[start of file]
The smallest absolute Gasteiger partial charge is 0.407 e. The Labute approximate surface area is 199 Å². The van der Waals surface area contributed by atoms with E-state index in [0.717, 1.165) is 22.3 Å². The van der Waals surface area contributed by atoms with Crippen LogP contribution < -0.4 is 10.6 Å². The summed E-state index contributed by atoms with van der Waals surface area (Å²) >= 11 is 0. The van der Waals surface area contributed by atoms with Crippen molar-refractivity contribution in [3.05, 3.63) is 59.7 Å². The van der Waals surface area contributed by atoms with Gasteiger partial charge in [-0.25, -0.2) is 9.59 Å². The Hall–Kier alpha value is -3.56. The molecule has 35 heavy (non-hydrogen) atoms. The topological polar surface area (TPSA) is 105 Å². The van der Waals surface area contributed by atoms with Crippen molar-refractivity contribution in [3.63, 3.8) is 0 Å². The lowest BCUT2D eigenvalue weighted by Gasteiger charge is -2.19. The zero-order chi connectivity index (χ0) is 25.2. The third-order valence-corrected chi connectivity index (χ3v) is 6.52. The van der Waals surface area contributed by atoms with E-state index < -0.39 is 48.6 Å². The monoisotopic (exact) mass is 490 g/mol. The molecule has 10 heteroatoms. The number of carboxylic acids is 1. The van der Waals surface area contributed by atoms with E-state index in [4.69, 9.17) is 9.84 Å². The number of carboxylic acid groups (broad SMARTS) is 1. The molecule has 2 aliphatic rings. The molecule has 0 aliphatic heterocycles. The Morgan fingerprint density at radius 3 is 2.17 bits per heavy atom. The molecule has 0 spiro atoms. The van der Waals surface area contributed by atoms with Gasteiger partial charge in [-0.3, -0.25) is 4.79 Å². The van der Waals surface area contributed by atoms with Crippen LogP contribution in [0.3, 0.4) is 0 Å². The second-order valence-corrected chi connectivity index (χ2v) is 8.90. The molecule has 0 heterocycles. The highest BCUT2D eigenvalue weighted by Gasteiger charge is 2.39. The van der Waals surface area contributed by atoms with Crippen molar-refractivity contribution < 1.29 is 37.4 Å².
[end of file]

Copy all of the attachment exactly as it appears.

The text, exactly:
The smallest absolute Gasteiger partial charge is 0.407 e. The Labute approximate surface area is 199 Å². The van der Waals surface area contributed by atoms with E-state index in [0.717, 1.165) is 22.3 Å². The van der Waals surface area contributed by atoms with Crippen LogP contribution < -0.4 is 10.6 Å². The summed E-state index contributed by atoms with van der Waals surface area (Å²) >= 11 is 0. The van der Waals surface area contributed by atoms with Crippen molar-refractivity contribution in [3.05, 3.63) is 59.7 Å². The van der Waals surface area contributed by atoms with Gasteiger partial charge in [-0.25, -0.2) is 9.59 Å². The Hall–Kier alpha value is -3.56. The molecule has 35 heavy (non-hydrogen) atoms. The topological polar surface area (TPSA) is 105 Å². The van der Waals surface area contributed by atoms with Crippen molar-refractivity contribution in [3.63, 3.8) is 0 Å². The lowest BCUT2D eigenvalue weighted by Gasteiger charge is -2.19. The zero-order chi connectivity index (χ0) is 25.2. The third-order valence-corrected chi connectivity index (χ3v) is 6.52. The van der Waals surface area contributed by atoms with E-state index < -0.39 is 48.6 Å². The monoisotopic (exact) mass is 490 g/mol. The molecule has 10 heteroatoms. The number of carboxylic acids is 1. The van der Waals surface area contributed by atoms with E-state index in [4.69, 9.17) is 9.84 Å². The number of carboxylic acid groups (broad SMARTS) is 1. The molecule has 2 aliphatic rings. The molecule has 0 aliphatic heterocycles. The Morgan fingerprint density at radius 3 is 2.17 bits per heavy atom. The molecule has 0 spiro atoms. The van der Waals surface area contributed by atoms with Gasteiger partial charge in [-0.3, -0.25) is 4.79 Å². The van der Waals surface area contributed by atoms with Crippen LogP contribution in [0.3, 0.4) is 0 Å². The second-order valence-corrected chi connectivity index (χ2v) is 8.90. The molecule has 0 heterocycles. The highest BCUT2D eigenvalue weighted by Gasteiger charge is 2.39. The van der Waals surface area contributed by atoms with Crippen molar-refractivity contribution < 1.29 is 37.4 Å².